Morphological and multivariate statistical analysis of quaternary monogenetic vents in the Central Anatolian Volcanic Province (Turkey): Implications for the volcano-tectonic evolution
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CitationUSLULAR, Göksu, et al. Morphological and multivariate statistical analysis of Quaternary monogenetic vents in the Central Anatolian Volcanic Province (Turkey): Implications for the volcano-tectonic evolution. Journal of Volcanology and Geothermal Research, 2021, no.107280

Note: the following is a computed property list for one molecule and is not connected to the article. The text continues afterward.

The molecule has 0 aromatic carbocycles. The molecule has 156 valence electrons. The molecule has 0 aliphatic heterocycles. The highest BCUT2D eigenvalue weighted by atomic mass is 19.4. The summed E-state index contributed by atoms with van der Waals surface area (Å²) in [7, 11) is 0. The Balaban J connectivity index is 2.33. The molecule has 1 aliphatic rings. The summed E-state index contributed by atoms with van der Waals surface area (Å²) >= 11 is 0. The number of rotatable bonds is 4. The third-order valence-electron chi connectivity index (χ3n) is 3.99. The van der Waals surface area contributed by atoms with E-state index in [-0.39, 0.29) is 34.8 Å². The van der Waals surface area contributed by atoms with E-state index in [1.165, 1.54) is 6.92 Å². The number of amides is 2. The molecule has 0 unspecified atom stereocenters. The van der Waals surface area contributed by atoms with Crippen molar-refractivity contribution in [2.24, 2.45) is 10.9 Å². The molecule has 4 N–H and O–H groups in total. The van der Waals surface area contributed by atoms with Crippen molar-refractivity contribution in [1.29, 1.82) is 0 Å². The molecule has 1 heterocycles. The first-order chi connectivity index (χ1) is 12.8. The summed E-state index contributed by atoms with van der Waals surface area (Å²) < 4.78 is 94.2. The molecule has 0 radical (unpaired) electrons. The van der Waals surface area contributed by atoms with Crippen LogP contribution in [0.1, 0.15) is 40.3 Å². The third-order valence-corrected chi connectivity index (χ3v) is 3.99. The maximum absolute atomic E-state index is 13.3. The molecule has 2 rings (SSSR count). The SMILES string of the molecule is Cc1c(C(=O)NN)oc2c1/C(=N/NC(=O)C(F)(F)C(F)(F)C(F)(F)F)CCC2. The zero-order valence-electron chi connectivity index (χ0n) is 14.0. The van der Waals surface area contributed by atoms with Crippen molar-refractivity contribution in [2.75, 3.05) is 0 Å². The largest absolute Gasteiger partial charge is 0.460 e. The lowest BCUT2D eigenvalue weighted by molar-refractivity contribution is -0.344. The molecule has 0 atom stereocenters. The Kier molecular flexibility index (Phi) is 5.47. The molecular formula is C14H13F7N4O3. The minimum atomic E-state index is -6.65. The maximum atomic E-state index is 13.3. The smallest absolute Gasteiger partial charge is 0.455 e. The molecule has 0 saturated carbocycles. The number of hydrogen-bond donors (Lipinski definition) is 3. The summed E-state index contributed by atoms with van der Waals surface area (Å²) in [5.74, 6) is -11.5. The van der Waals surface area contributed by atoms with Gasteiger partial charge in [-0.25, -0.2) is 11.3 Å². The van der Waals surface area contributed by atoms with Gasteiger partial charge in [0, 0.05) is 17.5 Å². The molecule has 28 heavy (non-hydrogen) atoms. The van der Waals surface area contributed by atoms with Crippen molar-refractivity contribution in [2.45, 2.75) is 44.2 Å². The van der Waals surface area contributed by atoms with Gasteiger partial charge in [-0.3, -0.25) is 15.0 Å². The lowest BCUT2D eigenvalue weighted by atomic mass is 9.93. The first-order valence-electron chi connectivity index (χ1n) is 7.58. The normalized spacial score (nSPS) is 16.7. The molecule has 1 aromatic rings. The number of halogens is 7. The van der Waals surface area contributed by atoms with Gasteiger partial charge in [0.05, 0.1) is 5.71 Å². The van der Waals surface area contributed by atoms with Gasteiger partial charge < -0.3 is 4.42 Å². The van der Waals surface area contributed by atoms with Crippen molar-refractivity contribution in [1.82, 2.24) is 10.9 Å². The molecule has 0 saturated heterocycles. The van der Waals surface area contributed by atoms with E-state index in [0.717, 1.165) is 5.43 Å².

The interaction and competition between magmatic and tectonic processes mostly control the spatial distribution and morphology of monogenetic volcanoes. The Central Anatolian Volcanic Province, situated in a strike-slip environment, provides a remarkable opportunity to understand this relationship. We defined six monogenetic clusters and analyzed 540 Quaternary monogenetic volcanoes in terms of morphological and spatial characteristics. There is no distinct correlation among the morphological parameters of scoria cones or lava domes, possibly owing to the various factors and the sporadic nature of magmatic activity in the region. Our detailed multivariate statistical and vent alignment analyses together with several implications in the literature reveal that the CAVP is a tectonically-controlled intraplate volcanic field, which is mostly driven by regional deformations. The presence of both clustered and non-clustered vent distributions and the petrological characteristics of the volcanics within the region indicates that the dikes are derived directly by the pre-existing melt-bearing heterogeneous mantle (i.e., Eğrikuyu monogenetic field) or the independent and short-lived shallow or deep crustal magma reservoirs (i.e., Nevşehir-Acıgöl volcanic field). The local changes in the stress regimes and crustal lithology result in variations of field shape, spatial vent distribution, and vent alignments throughout the region. The triggering mechanisms for the initiation of the Quaternary volcanism in the region can be the lithospheric-scale Central Anatolian fault zone, here considered as an immature rift zone where Erciyes volcanic field is developed and behaves as a possible magmatic transfer zone. Tuz Gölü fault zone as a western border of the so-called rift basin in the region is mostly responsible for the crustal propagation of magma, and the kinematic changes along this fault zone (i.e., strike-slip to normal) mostly shaped the spatial vent distributions and alignments of the clusters in its close proximity (e.g., Hasandağ-Keçiboyduran volcanic field).